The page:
Melbourne synth-extraordinaires STATHIS//DAVEY//KIM on chaos, control and Now or Never

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Melbourne synth-extraordinaires STATHIS//DAVEY//KIM on chaos, control and Now or Never

Words by Luke Carlino

Synth-lovers won't want to miss this special performance as part of Melbourne's newest major festival, Now or Never, featuring STATHIS//DAVEY//KIM, Kali Malone and a synth orchestra.

Now or Never is here to celebrate Melbourne’s dynamic cultural landscape while providing artists and musicians a platform to push their craft’s boundaries. This 17-day extravaganza has a jam-packed program, and one part of the over 70 events and experiences is something synth-heads will not want to miss.

Minimalist composer Kali Malone travels from Stockholm to play Melbourne Town Hall’s Grand Organ (which is the largest in the southern hemisphere) with MESS’ (Melbourne Electronic Sound Studio) Synthesiser Orchestra led by local synth-lords STATHIS//DAVEY//KIM. Making her Australian debut, Kali will perform pieces from her critically-acclaimed album, The Sacrificial Code.

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We caught up with the local trio to discuss the world-exclusive premiere of their new composition, which has been specially commissioned for Now or Never and how they plan to include the 12-piece Synthesiser Orchestra, historic machines from the MESS collection and the grand organ in all of the fun.

Sooji Kim, Mads Davey and Katerina Stathis are a Melbourne-based collective of three composers who create site-specific large-scale compositions using analogue synthesisers. They met in 2016 during a MESS professional development course and hit it off, “we were possibly some of the nerdiest in the class and, as a result, were invited to collaborate on a project for Mona Foma, which spawned the beginning of this composer collective,” explains Kim.

For this particular performance, the trio will work with the MESS Synthesiser Orchestra, which features 12 artists using a range of iconic synthesisers and the effect of quadraphonic sound to make the experience more immersive, engulfing the listeners from all angles. As Davey explains, this type of performance is given life thanks to initiatives like Now or Never. “We are artists that work with creating experiences, and that is a big part of these festivals, which are starting to think about people experiencing something new and being connected in a moment to create specific memories. That drives a lot of what we do in our work.”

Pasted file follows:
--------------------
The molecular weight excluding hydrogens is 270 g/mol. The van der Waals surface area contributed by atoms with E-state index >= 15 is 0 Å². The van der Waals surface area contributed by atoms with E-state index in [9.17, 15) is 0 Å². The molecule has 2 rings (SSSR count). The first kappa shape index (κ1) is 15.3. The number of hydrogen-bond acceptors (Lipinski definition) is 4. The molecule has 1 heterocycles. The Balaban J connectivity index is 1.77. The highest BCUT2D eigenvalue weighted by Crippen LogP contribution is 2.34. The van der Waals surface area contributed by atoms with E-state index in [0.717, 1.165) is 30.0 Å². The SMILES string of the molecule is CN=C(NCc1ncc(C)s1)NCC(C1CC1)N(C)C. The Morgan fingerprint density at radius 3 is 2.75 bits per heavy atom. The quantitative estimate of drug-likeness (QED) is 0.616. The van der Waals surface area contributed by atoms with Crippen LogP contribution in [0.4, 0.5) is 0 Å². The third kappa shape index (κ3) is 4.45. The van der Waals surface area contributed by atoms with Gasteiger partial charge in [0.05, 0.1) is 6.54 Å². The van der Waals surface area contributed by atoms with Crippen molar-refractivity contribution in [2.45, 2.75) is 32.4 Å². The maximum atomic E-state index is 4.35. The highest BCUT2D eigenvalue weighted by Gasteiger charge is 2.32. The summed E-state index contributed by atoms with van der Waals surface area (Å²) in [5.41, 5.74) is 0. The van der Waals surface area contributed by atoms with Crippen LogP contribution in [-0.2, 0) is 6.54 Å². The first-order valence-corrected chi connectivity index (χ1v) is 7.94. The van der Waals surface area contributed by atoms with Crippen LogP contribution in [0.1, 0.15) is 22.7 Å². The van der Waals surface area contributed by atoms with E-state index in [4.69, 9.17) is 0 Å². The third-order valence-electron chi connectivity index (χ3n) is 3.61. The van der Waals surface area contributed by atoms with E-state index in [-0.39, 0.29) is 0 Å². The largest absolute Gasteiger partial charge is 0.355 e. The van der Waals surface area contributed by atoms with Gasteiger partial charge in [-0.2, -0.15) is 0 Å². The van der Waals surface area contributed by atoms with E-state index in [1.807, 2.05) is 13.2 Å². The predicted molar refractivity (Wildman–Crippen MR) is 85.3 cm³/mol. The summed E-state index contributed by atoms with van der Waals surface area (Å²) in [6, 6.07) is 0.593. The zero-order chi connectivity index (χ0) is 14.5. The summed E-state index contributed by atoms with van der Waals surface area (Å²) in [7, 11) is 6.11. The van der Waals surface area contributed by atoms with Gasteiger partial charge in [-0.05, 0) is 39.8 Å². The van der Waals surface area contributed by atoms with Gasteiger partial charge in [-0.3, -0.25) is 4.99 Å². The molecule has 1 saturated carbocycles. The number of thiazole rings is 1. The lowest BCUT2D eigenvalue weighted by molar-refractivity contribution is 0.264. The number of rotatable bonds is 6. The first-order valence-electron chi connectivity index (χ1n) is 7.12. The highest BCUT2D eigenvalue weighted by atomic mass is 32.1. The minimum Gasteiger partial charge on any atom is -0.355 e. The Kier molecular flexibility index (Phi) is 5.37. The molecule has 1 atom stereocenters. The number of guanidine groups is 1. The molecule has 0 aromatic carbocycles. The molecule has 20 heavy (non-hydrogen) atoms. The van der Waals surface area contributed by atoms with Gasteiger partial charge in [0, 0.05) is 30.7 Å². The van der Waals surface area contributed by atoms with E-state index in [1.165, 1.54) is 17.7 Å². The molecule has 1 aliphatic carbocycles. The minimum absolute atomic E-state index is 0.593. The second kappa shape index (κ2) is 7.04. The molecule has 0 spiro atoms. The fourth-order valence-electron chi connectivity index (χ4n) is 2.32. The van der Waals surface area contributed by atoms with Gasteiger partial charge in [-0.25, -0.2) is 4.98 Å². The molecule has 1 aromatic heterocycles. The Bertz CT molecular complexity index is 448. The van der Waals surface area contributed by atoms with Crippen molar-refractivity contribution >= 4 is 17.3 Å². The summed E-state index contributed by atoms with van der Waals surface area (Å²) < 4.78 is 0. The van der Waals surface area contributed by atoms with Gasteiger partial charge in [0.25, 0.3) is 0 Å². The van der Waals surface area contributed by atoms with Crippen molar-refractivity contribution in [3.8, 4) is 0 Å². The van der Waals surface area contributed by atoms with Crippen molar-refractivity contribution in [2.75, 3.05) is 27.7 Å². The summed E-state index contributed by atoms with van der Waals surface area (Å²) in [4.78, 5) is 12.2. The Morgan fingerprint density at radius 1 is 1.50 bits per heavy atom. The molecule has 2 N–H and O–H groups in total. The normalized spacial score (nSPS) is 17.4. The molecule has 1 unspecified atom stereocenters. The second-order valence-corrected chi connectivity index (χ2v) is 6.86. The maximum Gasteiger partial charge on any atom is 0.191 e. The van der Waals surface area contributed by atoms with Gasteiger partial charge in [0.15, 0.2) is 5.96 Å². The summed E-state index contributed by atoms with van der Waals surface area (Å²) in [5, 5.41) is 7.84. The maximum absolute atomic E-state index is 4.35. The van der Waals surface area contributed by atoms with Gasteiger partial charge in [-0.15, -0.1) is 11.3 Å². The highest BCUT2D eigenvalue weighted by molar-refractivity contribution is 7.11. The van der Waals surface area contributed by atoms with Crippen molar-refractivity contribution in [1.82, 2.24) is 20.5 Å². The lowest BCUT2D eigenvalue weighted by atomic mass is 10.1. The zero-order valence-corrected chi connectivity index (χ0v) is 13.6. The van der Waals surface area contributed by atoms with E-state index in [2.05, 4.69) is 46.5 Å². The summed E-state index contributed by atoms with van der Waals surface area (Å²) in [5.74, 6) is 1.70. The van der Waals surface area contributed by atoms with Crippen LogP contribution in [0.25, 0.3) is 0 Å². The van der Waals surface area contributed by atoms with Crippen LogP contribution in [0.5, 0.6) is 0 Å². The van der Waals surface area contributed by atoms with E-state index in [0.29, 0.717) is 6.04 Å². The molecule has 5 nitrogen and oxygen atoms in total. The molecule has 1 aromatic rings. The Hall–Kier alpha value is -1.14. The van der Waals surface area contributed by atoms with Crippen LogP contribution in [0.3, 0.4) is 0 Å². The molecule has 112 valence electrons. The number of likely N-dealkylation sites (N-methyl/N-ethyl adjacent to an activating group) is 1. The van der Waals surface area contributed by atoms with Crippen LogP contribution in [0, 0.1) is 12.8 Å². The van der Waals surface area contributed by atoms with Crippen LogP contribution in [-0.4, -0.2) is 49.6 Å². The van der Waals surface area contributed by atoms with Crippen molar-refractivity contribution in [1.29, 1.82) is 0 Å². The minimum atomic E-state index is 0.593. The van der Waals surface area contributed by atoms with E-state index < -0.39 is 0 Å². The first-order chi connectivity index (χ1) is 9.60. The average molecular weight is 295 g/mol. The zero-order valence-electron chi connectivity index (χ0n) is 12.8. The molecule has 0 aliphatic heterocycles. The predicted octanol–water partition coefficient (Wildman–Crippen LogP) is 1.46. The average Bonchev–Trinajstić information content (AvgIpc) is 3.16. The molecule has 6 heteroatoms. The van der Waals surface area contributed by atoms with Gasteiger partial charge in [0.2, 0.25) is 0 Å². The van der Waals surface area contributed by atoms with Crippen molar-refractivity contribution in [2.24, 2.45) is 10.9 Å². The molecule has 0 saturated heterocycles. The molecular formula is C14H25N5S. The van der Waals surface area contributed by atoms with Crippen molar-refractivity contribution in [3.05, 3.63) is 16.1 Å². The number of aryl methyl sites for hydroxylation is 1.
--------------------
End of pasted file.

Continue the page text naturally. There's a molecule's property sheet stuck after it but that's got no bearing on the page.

The trio explains the complexity of preparing for a piece of this type, “We’re writing for an orchestra of synthesisers, but each of those instruments could be its own orchestra. Plus, we are in a room that is really reverberant, so the sound continues for ages, so we had to take all of that into consideration.” The goal became an exploration of the extremities of each instrument and how they interact with each other, as Stathis explains. “We wanted to explore the way the sounds clash and how that creates a completely different soundscape – plus, we also have to weave in the organ,” Kim adds.

The composers describe how polarities drove the inspiration behind the work, “we were talking about dystopic to euphoric, beautiful to tense, and otherwordly to grounded and earthly, while exploring humanistic notes like isolation versus connectivity. People will experience things that will be deeply personal, or things that they can connect with other people.”

Anyone who has played with a synthesiser will know they are unpredictable at best, and no amount of setting saves will replicate the sounds you find.

As Kim explains, this has helped form the thematic premise of the upcoming show. “Part of working with synths is being at peace with the amount of chaos inherent in the machines, so you have no choice but to embrace that.” Kim continues, “That is one of the themes that has emerged, the duality of the intense amount of control these systems have but also the unpredictability of what happens when you are playing them, so the duality of chaos and control is something people will witness and we’ve had to embrace during the writing process.

“It’s a bit like life, embrace the chaos and do what you can to have some sort of structure to fall back on as well.”

See STATHIS//DAVEY//KIM with Kali Malone in the main hall of Melbourne Town Hall on Saturday, August 19 at 7.30pm as part of the Now or Never Festival program.

Beat is an official media partner of Now or Never.